|CARBON COUNTER .....Biofuels Information
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There are three main types of biofuel:
! Biodiesel which can be used neat, but is generally used as a blend in conventional diesel. It can be produced from a number of sources, including recycled waste vegetable oil and oil crops such as rapeseed and palm.
! Bioethanol which can be blended into petrol and can be produced from a number of crops including sugar beet and wheat.
! Biogas can be used instead of compressed natural gas to power gas vehicles.
In mid-2005 biofuel made up 0.25% of overall road fuel sales and around 50% of it was imported.
If the RTFO 2010 target is achieved and if this was produced entirely in the UK from crops like oilseed rape then around 1.5 million hectares of land will be required which is equal to about 25% of UK arable land.
The RTFO also requires businesses to report on the greenhouse gas savings of their fuels using a carbon calculator that is currently under development in Government (what - where - carbon trust one?)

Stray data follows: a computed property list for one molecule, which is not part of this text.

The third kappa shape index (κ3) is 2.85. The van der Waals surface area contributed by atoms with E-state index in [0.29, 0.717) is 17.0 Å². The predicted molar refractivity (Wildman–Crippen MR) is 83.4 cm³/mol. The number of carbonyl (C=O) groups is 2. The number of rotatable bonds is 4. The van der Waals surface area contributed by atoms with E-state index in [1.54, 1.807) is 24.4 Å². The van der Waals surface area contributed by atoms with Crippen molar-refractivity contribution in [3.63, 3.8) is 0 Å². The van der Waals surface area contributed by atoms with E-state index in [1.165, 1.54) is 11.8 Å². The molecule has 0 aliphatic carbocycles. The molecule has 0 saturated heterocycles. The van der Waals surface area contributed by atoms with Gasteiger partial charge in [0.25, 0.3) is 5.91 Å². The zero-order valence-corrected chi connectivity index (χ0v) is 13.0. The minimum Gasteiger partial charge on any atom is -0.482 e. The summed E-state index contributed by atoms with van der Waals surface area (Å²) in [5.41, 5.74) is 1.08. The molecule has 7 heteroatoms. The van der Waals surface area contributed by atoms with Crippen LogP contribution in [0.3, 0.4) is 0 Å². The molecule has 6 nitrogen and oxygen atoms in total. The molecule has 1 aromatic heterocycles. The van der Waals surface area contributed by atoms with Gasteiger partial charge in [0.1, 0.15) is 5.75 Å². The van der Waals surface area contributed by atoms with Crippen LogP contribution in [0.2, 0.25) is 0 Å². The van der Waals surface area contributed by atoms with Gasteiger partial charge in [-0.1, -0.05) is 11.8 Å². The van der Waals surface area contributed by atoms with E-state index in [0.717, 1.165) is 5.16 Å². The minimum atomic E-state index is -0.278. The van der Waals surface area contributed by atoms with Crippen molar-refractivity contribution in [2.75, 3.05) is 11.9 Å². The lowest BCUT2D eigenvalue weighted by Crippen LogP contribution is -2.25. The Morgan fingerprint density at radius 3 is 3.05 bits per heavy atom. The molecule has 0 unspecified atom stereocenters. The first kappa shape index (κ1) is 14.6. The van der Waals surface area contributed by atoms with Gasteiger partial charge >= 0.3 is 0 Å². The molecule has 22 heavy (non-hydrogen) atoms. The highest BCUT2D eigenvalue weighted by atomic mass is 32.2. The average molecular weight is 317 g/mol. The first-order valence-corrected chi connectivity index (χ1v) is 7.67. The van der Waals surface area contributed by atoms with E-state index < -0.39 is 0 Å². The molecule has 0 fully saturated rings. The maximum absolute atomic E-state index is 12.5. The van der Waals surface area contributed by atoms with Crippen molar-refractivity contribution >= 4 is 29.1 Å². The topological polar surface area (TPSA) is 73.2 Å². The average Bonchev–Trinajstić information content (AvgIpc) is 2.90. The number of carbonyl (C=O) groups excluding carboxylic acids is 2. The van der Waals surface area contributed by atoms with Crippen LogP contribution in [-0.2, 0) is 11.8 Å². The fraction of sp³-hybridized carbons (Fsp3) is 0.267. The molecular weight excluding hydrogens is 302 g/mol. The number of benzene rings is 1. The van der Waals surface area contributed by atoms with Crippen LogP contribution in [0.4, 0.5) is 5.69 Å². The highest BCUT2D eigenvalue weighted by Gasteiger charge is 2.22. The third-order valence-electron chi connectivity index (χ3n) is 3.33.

Carbon reporting from seed to tank
The carbon footprint and the environmental impact of the end-to end supply chain (seed to tank) must be constantly monitored to ensure that the promised carbon reduction is met. Currently the RTFO is not directly linked to carbon saving however this is expected to evolve to provide more incentive to best environmental practices. Moreover, an obligatory carbon reporting mechanism should be put in place which requires companies along the chain to report against their carbon track.
Using a life-cycle approach and data published by Government, the table below show that a substantial savings can be obtained by displacing ultra low sulphur diesel from crude oil by biodiesel from oilseed rape. (from CIF VCA pdf but not web link)
Total GHG Emissions Comparison between Conventional Ultra Low Sulphur Diesel (ULSD) and Biodiesel from a Supply Chain in the Northeast of England
Link - for Roundtable on Sustainable Palm Oil